Looking for silver linings during the pandemic

 

cloud-silver-lining
image via https://www.flickr.com

Hello again, Dear Readers! I’ve been laying low during the past weeks of lockdown, like so many of you across the planet. One the one hand, it’s been difficult to find words to express all that I’ve been thinking and feeling during the past several weeks. On the other, I hardly know where to begin to articulate all the emotions, observations and insights that have flowed consistently through my soul.

Such paradoxical times we are living through right now! As Dickens once famously wrote, “the best of times, the worst of times” seems to sum it up in broad terms. The news cycle continues to find every detail and nuance of the pandemic to report on, to the near exclusion of everything else. Not a healthy emotional diet to subject myself to, so I’ve started limiting the amount of Covid 19 news I can stomach in a day.

Now that spring has arrived here in Colorado’s Front Range and May is nearly upon us, the energy has shifted. People are outside much more, despite the stay-at-home order still in place. The lovely park near my home was filled with folks exercising in imaginative ways as they enjoyed the balmy spring temperatures. Many of us are by now simply wishing to get on with our regular lives, go back to the routines and work/school life we all relied on, and have the nightmare of Covid 19 get behind us. Yet, we are still in the middle of the crisis that has touched everyone in one way or another.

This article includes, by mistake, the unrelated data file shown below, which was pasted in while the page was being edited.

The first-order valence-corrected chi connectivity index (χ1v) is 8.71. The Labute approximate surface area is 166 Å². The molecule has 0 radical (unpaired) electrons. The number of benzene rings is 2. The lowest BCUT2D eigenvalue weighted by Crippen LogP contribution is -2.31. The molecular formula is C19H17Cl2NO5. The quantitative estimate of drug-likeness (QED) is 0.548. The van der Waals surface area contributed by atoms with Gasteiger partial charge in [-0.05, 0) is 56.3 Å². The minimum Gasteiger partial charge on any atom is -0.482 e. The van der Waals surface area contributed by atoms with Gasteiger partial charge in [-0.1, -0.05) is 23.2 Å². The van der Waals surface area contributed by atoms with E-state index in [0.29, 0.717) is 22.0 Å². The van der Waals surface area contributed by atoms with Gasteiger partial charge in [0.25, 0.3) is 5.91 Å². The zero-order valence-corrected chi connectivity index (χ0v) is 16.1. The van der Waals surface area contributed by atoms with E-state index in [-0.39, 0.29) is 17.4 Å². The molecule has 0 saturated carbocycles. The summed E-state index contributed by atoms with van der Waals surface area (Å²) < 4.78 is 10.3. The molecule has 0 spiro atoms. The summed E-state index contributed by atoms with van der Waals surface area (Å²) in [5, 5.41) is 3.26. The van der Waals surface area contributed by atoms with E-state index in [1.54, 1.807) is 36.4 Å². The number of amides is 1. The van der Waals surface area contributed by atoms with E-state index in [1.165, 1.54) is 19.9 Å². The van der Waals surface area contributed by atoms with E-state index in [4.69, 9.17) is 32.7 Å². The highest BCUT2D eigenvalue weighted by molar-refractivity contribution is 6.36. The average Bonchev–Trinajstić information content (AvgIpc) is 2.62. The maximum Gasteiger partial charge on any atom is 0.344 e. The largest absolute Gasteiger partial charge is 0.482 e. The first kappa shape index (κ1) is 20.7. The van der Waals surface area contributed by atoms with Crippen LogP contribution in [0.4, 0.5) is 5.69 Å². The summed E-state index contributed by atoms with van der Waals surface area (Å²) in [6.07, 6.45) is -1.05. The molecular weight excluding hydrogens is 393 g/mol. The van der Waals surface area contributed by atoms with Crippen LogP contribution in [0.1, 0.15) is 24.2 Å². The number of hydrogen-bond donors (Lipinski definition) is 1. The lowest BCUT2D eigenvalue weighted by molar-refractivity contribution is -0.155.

Working as a literacy tutor this school year, I, along with tens of thousands of other educators around the US have had a steep learning curve on how to hold virtual classes with students. I am very lucky to be working at a school district that already had many resources in place for virtual learning. Through the support of my wonderful coach and the whole team at Colorado Reading Corps, some of us have been able to transition to online tutoring. It was an extraordinary and joyous moment when I first saw my students’ faces and heard their sweet voices again after a month of lockdown with no contact. One of several miracles I’ve experienced during these stressful days.

I am looking for silver linings now, no matter how small or subtle. Gifts of this time include: the quiet of my inner city neighborhood and closing of certain streets, giving pedestrians and bicyclists the luxury of space to walk and ride on normally congested roads; an appreciation of the vastly improved air quality in town and clear skies for stargazing at night; time to simply be—to meditate, pray, dream, nap, and relax; the general slowdown of human life on Earth, enabling our precious Mama Gaia to take a necessary breath and begin to heal from the constant destruction inflicted upon her by nearly 8 billion human souls.